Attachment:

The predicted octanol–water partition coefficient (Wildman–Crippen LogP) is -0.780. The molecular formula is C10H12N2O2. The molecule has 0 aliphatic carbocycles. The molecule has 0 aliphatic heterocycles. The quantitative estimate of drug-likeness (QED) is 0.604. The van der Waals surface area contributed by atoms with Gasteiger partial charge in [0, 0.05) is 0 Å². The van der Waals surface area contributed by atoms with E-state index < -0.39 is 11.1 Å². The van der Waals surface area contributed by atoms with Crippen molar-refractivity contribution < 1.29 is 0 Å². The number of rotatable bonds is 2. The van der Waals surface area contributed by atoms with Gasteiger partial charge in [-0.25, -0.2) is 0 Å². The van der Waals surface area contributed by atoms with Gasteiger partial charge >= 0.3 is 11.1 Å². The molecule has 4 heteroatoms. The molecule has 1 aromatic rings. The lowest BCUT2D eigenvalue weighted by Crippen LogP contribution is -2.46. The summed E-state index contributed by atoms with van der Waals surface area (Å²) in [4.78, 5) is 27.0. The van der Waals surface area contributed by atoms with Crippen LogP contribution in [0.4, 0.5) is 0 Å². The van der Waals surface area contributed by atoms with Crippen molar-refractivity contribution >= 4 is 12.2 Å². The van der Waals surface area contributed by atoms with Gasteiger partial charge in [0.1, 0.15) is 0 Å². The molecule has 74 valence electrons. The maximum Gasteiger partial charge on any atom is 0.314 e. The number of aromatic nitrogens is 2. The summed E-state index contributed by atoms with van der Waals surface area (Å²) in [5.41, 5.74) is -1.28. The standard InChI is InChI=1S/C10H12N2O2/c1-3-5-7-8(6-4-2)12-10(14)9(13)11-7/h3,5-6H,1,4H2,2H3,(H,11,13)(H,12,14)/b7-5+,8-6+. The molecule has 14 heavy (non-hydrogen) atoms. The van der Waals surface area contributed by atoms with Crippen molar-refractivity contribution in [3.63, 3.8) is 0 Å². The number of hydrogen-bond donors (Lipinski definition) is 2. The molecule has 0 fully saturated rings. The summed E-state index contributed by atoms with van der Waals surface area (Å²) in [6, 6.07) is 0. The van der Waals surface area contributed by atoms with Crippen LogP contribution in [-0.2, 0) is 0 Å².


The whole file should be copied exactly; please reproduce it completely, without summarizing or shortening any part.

The predicted octanol–water partition coefficient (Wildman–Crippen LogP) is -0.780. The molecular formula is C10H12N2O2. The molecule has 0 aliphatic carbocycles. The molecule has 0 aliphatic heterocycles. The quantitative estimate of drug-likeness (QED) is 0.604. The van der Waals surface area contributed by atoms with Gasteiger partial charge in [0, 0.05) is 0 Å². The van der Waals surface area contributed by atoms with E-state index < -0.39 is 11.1 Å². The van der Waals surface area contributed by atoms with Crippen molar-refractivity contribution < 1.29 is 0 Å². The number of rotatable bonds is 2. The van der Waals surface area contributed by atoms with Gasteiger partial charge in [-0.25, -0.2) is 0 Å². The van der Waals surface area contributed by atoms with Gasteiger partial charge >= 0.3 is 11.1 Å². The molecule has 4 heteroatoms. The molecule has 1 aromatic rings. The lowest BCUT2D eigenvalue weighted by Crippen LogP contribution is -2.46. The summed E-state index contributed by atoms with van der Waals surface area (Å²) in [4.78, 5) is 27.0. The van der Waals surface area contributed by atoms with Crippen LogP contribution in [0.4, 0.5) is 0 Å². The van der Waals surface area contributed by atoms with Crippen molar-refractivity contribution >= 4 is 12.2 Å². The van der Waals surface area contributed by atoms with Gasteiger partial charge in [0.1, 0.15) is 0 Å². The molecule has 74 valence electrons. The maximum Gasteiger partial charge on any atom is 0.314 e. The number of aromatic nitrogens is 2. The summed E-state index contributed by atoms with van der Waals surface area (Å²) in [5.41, 5.74) is -1.28. The standard InChI is InChI=1S/C10H12N2O2/c1-3-5-7-8(6-4-2)12-10(14)9(13)11-7/h3,5-6H,1,4H2,2H3,(H,11,13)(H,12,14)/b7-5+,8-6+. The molecule has 14 heavy (non-hydrogen) atoms. The van der Waals surface area contributed by atoms with Crippen molar-refractivity contribution in [3.63, 3.8) is 0 Å². The number of hydrogen-bond donors (Lipinski definition) is 2. The molecule has 0 fully saturated rings. The summed E-state index contributed by atoms with van der Waals surface area (Å²) in [6, 6.07) is 0. The van der Waals surface area contributed by atoms with Crippen LogP contribution in [-0.2, 0) is 0 Å².